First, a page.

Lightning over Water

Lightning over Water
January 17th 2024

“It’s more about going home than anything I’ve ever seen,” Wim Wenders intones to a supine Nicholas Ray outside an auditorium full of students watching The Lusty Men (1952), a film which tells the story of a washed up rodeo star enticing a younger cowhand out of his married life and into competition. In a wrenching early scene, the older man (Robert Mitchum), returns to his childhood home, long since repossessed, where the owner aims a shotgun at him. The shrunken, eyepatched Ray, listening to a younger idolater, cannot help but recall the geriatric star of Peter Bogdonavich’s Directed by John Ford (1970). He rebuts: “What does it mean to go back home?”

Lightning over Water (1980) is the film made by some fraught combination of Ray and Wenders in the elder director’s waning days, as he slowly succumbed to the cancer that would claim his life before editing could be completed. Taking a break from the troubled Zoetrope production of Hammett (1982), Wenders flew to New York at Ray’s behest to stay at his apartment and help him make his final film. The resulting mess interweaves documentary and fiction, film and video formats, vaguely defined authorial perspectives, and about half a dozen unrealized plots. Among those are a stage adaptation of King Lear, a scenario involving Ray’s character from The American Friend (1977), and a performance from Kafka’s “A Report to an Academy.”.

Final words are hard to devise. Film is life as film is death for Ray—the inverse of Godard’s “the cinema is Nicholas Ray” maxim. But with each of these sketches' failed bids for cohesion, the notion of Ray’s death as a homecoming is only further problematized. Serge Daney pointed out that Ray’s and Wenders’s bond is one of the many mentor-mentee, father-son relationships that pervade Ray’s filmography. Lightning over Water is the strangest link in a long chain stretching through Bigger than Life (1956) and The Lusty Men, of films in which the elder generation clings to its dominion over the younger one. This generational conflict is as much the subject as the author of Lightning over Water. Whereas Wenders, on a limited break from his Hollywood career, seeks to gently shift Ray toward a tying of threads; Ray's every instinct seems bent away from reconciliation in this final statement. The doubt and fury underpinning his concept of home lead him perpetually out the door, away from the easy tribute offered by Wenders, throwing shit at the wall and spiraling outward as in his other final film, the aptly titled multi-projector epic We Can't Go Home Again (1973). It’s difficult to pass a torch still sparking in so many different directions.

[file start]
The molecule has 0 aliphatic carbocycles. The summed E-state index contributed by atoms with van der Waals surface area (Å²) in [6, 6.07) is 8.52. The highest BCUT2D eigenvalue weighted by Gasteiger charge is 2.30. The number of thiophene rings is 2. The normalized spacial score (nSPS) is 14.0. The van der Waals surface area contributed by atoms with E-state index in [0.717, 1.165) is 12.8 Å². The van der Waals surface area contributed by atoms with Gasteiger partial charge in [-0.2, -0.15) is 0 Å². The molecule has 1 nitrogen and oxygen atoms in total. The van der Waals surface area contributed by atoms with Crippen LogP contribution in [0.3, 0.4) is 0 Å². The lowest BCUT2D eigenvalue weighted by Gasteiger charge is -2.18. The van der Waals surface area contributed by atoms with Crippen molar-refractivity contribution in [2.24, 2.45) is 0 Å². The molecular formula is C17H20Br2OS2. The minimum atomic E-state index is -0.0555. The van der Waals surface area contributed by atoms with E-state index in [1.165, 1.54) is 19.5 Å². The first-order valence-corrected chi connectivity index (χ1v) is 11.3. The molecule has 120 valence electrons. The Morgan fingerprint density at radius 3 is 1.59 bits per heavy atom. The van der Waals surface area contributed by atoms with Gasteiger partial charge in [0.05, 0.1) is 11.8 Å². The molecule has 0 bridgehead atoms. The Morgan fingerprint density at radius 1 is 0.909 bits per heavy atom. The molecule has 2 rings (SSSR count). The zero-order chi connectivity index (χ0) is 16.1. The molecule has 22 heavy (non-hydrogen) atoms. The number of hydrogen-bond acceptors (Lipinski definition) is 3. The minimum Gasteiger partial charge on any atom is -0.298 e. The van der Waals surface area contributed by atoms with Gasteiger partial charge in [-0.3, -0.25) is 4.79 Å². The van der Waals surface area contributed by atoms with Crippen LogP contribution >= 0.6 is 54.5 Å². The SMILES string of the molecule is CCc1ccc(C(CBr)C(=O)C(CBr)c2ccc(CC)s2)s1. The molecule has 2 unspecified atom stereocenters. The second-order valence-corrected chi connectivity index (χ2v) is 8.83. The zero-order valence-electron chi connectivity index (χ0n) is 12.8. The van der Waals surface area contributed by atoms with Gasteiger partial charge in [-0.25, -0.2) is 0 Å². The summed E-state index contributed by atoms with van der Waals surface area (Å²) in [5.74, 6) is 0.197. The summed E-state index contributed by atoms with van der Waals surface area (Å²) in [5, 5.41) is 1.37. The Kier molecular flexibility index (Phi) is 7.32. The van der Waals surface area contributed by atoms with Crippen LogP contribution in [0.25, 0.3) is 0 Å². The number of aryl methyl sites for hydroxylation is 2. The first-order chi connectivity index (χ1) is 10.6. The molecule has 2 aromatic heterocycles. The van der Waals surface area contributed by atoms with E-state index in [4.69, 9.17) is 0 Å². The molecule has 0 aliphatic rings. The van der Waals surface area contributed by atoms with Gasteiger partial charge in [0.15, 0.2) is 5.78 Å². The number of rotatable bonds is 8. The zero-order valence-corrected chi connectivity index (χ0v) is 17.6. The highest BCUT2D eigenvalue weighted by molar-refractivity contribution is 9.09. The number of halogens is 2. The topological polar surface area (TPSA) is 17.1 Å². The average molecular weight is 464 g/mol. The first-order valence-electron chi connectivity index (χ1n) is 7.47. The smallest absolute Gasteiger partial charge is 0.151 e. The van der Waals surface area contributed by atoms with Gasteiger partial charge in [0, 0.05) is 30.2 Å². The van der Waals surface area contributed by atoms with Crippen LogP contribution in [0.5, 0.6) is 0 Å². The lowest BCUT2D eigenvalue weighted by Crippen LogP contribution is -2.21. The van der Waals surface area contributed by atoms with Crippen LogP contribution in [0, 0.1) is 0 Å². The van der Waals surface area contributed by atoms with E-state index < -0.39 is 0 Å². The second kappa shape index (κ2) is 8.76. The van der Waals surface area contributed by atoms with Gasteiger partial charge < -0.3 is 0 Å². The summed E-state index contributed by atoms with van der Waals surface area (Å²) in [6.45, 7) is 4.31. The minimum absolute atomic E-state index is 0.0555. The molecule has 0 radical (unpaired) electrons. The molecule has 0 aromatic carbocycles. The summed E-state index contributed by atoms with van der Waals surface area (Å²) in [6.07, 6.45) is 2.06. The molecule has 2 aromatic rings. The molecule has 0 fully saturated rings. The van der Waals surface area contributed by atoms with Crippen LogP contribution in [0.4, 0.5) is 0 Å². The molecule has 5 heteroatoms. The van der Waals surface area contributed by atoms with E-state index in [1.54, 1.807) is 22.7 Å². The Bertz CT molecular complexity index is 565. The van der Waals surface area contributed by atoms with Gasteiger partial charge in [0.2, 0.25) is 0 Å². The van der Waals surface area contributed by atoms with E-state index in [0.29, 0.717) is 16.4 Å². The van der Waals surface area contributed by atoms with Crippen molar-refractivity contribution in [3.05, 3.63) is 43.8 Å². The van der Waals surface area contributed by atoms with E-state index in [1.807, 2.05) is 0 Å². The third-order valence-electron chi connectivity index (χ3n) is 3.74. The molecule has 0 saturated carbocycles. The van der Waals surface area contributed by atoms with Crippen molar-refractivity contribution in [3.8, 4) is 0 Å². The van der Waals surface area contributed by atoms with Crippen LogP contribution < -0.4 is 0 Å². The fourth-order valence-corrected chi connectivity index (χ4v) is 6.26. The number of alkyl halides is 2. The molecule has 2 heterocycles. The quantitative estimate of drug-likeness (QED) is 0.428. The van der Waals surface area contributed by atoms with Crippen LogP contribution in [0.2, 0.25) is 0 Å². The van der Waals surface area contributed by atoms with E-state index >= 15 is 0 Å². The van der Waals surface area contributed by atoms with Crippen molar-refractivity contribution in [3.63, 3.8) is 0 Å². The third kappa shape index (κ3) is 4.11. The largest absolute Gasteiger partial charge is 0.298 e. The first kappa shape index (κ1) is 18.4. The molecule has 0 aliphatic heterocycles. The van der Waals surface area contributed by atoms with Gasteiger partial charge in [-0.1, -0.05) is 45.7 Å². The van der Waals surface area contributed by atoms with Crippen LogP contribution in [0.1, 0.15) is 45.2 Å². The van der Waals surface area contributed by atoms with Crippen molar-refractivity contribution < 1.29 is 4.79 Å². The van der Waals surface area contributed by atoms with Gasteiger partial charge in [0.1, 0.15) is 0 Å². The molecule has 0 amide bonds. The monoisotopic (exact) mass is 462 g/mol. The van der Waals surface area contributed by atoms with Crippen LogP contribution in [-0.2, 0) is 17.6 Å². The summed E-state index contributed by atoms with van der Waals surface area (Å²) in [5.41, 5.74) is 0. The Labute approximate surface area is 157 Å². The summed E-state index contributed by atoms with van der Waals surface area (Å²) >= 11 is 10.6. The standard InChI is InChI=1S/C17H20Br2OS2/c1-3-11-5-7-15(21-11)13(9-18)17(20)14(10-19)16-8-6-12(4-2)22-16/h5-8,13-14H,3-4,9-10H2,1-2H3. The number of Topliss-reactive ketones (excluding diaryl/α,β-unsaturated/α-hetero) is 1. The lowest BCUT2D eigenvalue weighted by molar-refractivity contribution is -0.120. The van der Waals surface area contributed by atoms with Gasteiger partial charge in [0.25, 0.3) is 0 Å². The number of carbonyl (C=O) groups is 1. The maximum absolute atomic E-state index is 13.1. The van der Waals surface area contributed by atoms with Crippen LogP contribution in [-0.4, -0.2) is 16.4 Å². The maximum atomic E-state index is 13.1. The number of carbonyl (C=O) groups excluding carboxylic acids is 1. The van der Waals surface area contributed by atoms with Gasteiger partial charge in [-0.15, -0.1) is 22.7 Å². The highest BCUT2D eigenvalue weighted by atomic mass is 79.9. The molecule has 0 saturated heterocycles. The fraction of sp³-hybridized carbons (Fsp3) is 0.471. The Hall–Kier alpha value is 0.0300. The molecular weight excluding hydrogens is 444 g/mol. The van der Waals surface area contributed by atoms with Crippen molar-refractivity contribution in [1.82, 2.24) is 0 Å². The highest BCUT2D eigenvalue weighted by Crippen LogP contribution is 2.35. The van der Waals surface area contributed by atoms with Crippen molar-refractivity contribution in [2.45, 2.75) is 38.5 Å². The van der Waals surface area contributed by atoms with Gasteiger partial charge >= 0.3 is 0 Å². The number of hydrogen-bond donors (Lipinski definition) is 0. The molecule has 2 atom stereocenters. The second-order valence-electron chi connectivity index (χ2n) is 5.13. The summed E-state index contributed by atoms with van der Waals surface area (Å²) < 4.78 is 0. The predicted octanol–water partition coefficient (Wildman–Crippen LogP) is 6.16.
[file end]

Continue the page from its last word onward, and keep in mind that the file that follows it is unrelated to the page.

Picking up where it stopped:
Throughout his career, Ray fought studios for control, and Lightning over Water is fascinating in the same way as much of his late work: rife with lacunae, the product of obstinacy and forced compromise. Its loose ends remain to be connected in the mind of the overyearning cinephile, like Wenders, who appears genuinely tortured by the task. A completed version of We Can’t Go Home Again didn’t premiere until 2013, after it was re-edited by Susan Ray, the director’s widow. Wenders shot his ending for Lightning over Water after Ray’s passing in June 1979. The film’s last images are its most beautiful, showing a ship carrying Ray’s ashes setting out to sea, but there’s a false note, as if a period was appended to a poem mid-line. It’s understandable that Wenders would want to pay his friend this last tribute; it’s also telling that he could only do it once Ray had departed the frame.

Lightning over Water screens tonight at the Museum of Modern Art as part of “To Save and Project: The 20th MoMA International Festival of Film Preservation.”